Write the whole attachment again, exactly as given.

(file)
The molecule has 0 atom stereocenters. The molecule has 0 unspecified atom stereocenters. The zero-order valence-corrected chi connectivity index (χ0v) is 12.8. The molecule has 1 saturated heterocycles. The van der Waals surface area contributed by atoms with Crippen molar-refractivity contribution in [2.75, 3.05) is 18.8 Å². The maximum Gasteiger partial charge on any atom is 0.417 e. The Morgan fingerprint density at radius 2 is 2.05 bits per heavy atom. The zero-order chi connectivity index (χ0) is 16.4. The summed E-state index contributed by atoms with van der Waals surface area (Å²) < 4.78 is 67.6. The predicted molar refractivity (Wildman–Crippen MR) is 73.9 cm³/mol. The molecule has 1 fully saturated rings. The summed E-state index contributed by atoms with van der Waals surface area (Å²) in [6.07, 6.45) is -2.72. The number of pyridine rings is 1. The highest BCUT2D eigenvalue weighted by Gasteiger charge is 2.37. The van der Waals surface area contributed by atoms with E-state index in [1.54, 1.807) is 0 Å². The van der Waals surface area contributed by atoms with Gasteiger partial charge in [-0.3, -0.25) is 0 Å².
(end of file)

The molecule has 0 atom stereocenters. The molecule has 0 unspecified atom stereocenters. The zero-order valence-corrected chi connectivity index (χ0v) is 12.8. The molecule has 1 saturated heterocycles. The van der Waals surface area contributed by atoms with Crippen molar-refractivity contribution in [2.75, 3.05) is 18.8 Å². The maximum Gasteiger partial charge on any atom is 0.417 e. The Morgan fingerprint density at radius 2 is 2.05 bits per heavy atom. The zero-order chi connectivity index (χ0) is 16.4. The summed E-state index contributed by atoms with van der Waals surface area (Å²) < 4.78 is 67.6. The predicted molar refractivity (Wildman–Crippen MR) is 73.9 cm³/mol. The molecule has 1 fully saturated rings. The summed E-state index contributed by atoms with van der Waals surface area (Å²) in [6.07, 6.45) is -2.72. The number of pyridine rings is 1. The highest BCUT2D eigenvalue weighted by Gasteiger charge is 2.37. The van der Waals surface area contributed by atoms with E-state index in [1.54, 1.807) is 0 Å². The van der Waals surface area contributed by atoms with Gasteiger partial charge in [-0.3, -0.25) is 0 Å².